Monday, February 16, 2009
A lot has been written and talked about consumer choice and activism, but we shouldn't underestimate its impact. When it comes to the health of our oceans, consumer activism can have an enormous impact.
"Never doubt that a small group of thoughtful, committed citizens can change the world; indeed, it's the only thing that ever has." -Margaret Mead
Most of our seafood is not farmed. Unless the label specifically states that the seafood was farmed, you can assume it was wild-caught. There are pros and cons to both wild and farmed seafood. I think the jury is still out on the sustainability of farmed seafood. Now, wild-caught might sound good, and the oceans might seem like an unending supply of food. But they are not. There are billions of us humans. Seafood is the only source of food that is wild and harvested in the wild. Imagine how many "wild" cows it would take to supply one McDonald's alone...never mind all the other fast-food joints around the world. And there are a LOT of unsustainable harvesting/fishing practices occurring as we speak. But that's a post for another day!
There are some fisheries that are better choices than others, and that's where consumer activism comes in. When using the term fisheries, I am referring to one particular species of seafood (fish, shellfish, other invertebrates) that is fished/harvested in a general geographic area. Some fisheries are in better "health" than others. The fishery is managed better, the population is larger, there are limits on how many organisms can be taken at one time, and the ocean waters are in good condition in that area.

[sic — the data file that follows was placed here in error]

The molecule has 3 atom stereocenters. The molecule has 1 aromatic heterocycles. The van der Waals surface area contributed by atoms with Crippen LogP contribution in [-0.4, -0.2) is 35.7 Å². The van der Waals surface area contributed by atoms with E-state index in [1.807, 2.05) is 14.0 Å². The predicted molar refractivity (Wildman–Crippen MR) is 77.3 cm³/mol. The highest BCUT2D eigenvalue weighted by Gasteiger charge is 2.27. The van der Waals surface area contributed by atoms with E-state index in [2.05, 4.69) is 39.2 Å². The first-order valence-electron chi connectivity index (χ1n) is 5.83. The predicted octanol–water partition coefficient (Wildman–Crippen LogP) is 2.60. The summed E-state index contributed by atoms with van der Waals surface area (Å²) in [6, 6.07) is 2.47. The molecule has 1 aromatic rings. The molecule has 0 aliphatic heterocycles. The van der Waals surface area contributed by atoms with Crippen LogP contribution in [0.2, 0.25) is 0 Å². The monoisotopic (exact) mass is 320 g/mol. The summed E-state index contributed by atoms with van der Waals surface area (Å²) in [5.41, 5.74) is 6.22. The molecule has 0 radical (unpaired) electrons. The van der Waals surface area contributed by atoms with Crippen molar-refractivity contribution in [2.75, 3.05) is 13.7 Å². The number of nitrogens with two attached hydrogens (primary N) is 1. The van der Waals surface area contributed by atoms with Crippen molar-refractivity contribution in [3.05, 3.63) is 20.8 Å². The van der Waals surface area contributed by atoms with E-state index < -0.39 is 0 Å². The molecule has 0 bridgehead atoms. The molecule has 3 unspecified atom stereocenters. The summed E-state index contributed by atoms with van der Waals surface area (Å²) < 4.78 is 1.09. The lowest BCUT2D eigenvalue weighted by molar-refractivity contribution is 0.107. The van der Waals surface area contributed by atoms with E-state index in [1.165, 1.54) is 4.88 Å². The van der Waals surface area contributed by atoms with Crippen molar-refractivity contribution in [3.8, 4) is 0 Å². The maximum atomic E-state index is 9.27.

Sometimes fisheries have to close because of water pollution that affects the organisms in that area. Some fish species you shouldn't eat because the level of mercury that is in the fish's tissue (bioaccumulation) is so high that it can gradually poison us. And in some cases, some species of fish are so vital to the marine ecosystem, and/or the population numbers are so low, that they shouldn't be harvested at all. In my opinion, sharks are a good example of species who are too important to the ocean's health to be removed!
If we make responsible decisions about the seafood we buy, then there is less economic benefit for companies to continue to fish in unsafe ways (unsustainable). There are a couple of good sources for this information:
Monterey Bay Aquarium's Seafood Watch publishes very handy seafood pocket guides each season specific to your region. They even have a Sushi guide now!
SeaWeb is an ocean conservation organization. They have a number of on-going conservation and policy projects, including KidSafe Seafood. KidSafe Seafood suggests the best choices at the grocery store, specific to childrens' nutritional needs. (At a recent science conference, I picked up a magnet for my sister-in-law.)